I cook mine in a 6qt pot, seasoning it with chopped onion, minced garlic (i cheat and get the large jar of minced onion from wally), oregano and black pepper. When finished cooking, i prop the pot and squish all the meat to the high side to drain the grease. i use a baster to suck it out and put it in a metal bowl. when it's drained sufficiently (and cooled mostly) I measure at one-cup increments into snack-sized ziploc bags…i really need to work on acquiring reusable containers for this. i put them in the fridge to get completely cold, then collect all the snack baggies in a gallon sized baggie for a little extra protection against freezer-burn. i use the gallon bag over and over and over.

    when i need meat for spaghetti, stroganoff, sloppy joes, etc i take out one or two packages, peel them out into a microwave safe bowl and nuke for 1min. drain off any excess grease and dump into the meal as required. when i'm cooking pasta i dump the nuked beef into the pasta water and treat the snippet of leftover grease as replacement for the snippet of oil i would add to prevent sticking noodles.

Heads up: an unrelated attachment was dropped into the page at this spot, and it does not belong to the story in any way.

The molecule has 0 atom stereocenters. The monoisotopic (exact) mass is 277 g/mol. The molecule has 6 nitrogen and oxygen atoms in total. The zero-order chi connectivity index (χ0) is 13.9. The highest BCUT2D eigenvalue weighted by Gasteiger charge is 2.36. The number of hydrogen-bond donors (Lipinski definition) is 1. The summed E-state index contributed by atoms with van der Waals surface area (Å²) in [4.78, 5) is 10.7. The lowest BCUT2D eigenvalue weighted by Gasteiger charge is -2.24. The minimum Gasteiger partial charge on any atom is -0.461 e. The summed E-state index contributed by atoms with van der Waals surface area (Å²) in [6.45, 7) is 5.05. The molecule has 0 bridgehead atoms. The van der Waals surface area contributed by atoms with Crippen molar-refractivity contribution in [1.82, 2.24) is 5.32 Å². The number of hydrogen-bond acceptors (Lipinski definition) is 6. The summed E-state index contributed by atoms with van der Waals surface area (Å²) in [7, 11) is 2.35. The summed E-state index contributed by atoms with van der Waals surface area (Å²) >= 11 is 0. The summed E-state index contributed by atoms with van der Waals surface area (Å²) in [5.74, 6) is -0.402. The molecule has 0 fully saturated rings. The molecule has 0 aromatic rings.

2. TN Lizzie says:

    Did you know that you can BOIL ground beef in water? After you have drained it, it is almost completely fat free, and there is NO greasy stove top to deal with! Woo Hoo!

    After I separate the meat and water, I often refrigerate the pot of water. The fat congeals on the top and is easy to remove. Add veggies and some boullion cubes (beef and/or chicken) to the water and you've got a great soup!